Plato and Aristotle on Tragedy


Time chart:

Aristotle's Poetics, perhaps the most fundamental theoretical treatise on tragedy, must however properly be understood in context: as a reply to a challenge issued by his teacher, Plato, in the Republic

The Nature of Tragedy

The essential question to probe is: why do we enjoy, in some sense, watching tragedies, that is the suffering of people onstage?

Plato, Poetry, and Tragedy: Plato's Republic

The "Ancient Quarrel between Poetry and Philosophy"

Background to the Republic Attack on Poetry

Aristotle on tragedy: Aristotle's Poetics

Aristotle's answers to Plato's 4 principal arguments against tragedy:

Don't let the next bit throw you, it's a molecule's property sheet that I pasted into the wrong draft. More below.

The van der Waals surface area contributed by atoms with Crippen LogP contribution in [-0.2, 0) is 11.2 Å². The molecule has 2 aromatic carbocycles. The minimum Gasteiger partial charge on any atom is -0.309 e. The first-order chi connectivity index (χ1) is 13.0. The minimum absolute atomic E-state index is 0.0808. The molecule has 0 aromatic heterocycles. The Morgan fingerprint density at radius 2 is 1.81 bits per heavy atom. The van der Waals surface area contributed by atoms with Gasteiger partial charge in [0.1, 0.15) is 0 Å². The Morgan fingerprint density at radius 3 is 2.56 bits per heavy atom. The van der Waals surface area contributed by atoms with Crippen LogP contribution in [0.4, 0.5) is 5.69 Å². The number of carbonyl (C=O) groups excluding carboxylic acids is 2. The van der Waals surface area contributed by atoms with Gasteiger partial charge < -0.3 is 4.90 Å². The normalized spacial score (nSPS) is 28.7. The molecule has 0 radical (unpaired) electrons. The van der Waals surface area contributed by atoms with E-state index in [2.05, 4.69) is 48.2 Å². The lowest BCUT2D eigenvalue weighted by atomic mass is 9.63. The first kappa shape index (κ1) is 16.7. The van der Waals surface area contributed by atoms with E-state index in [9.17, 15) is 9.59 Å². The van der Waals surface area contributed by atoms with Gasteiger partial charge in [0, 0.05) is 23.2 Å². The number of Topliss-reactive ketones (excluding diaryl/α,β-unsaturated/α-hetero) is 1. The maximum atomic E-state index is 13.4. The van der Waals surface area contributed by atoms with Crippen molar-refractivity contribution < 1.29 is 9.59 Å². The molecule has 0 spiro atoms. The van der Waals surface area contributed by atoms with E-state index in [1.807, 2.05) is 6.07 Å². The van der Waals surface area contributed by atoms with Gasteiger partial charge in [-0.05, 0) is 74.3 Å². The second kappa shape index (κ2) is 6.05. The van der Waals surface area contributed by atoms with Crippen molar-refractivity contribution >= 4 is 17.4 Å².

(1) Poetry is a skill, with rational rules (like shipbuilding or any other skill), and not really a process of inspiration
    (2+3) Poetry represents reality in a useful way from which we can learn: poetry represents universals (as opposed to history, which represents particulars); poetry represents the actions of good men [see handout, passage #2]
      (4) Poetry arouses the emotions in such a way as to increase our ability to control them: catharsis
      (2+3, revisited) A good man is represented, but one who commits an error

Terms to know:

  • pathos
  • catharsis
  • hamartia